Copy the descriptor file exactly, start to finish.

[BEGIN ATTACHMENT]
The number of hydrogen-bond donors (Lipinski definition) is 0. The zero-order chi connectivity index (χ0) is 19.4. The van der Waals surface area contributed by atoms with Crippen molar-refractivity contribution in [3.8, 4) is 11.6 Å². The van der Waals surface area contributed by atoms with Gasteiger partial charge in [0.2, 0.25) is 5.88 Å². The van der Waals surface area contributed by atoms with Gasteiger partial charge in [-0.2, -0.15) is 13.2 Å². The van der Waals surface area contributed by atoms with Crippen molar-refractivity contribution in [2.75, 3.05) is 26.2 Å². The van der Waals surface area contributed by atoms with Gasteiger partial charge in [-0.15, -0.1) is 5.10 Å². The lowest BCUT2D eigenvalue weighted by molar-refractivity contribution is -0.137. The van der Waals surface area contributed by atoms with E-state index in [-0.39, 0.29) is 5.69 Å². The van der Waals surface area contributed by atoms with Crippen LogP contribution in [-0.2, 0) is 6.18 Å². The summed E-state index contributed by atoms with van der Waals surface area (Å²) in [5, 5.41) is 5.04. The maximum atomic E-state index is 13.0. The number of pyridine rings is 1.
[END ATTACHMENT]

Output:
The number of hydrogen-bond donors (Lipinski definition) is 0. The zero-order chi connectivity index (χ0) is 19.4. The van der Waals surface area contributed by atoms with Crippen molar-refractivity contribution in [3.8, 4) is 11.6 Å². The van der Waals surface area contributed by atoms with Gasteiger partial charge in [0.2, 0.25) is 5.88 Å². The van der Waals surface area contributed by atoms with Gasteiger partial charge in [-0.2, -0.15) is 13.2 Å². The van der Waals surface area contributed by atoms with Crippen molar-refractivity contribution in [2.75, 3.05) is 26.2 Å². The van der Waals surface area contributed by atoms with Gasteiger partial charge in [-0.15, -0.1) is 5.10 Å². The lowest BCUT2D eigenvalue weighted by molar-refractivity contribution is -0.137. The van der Waals surface area contributed by atoms with E-state index in [-0.39, 0.29) is 5.69 Å². The van der Waals surface area contributed by atoms with Crippen LogP contribution in [-0.2, 0) is 6.18 Å². The summed E-state index contributed by atoms with van der Waals surface area (Å²) in [5, 5.41) is 5.04. The maximum atomic E-state index is 13.0. The number of pyridine rings is 1.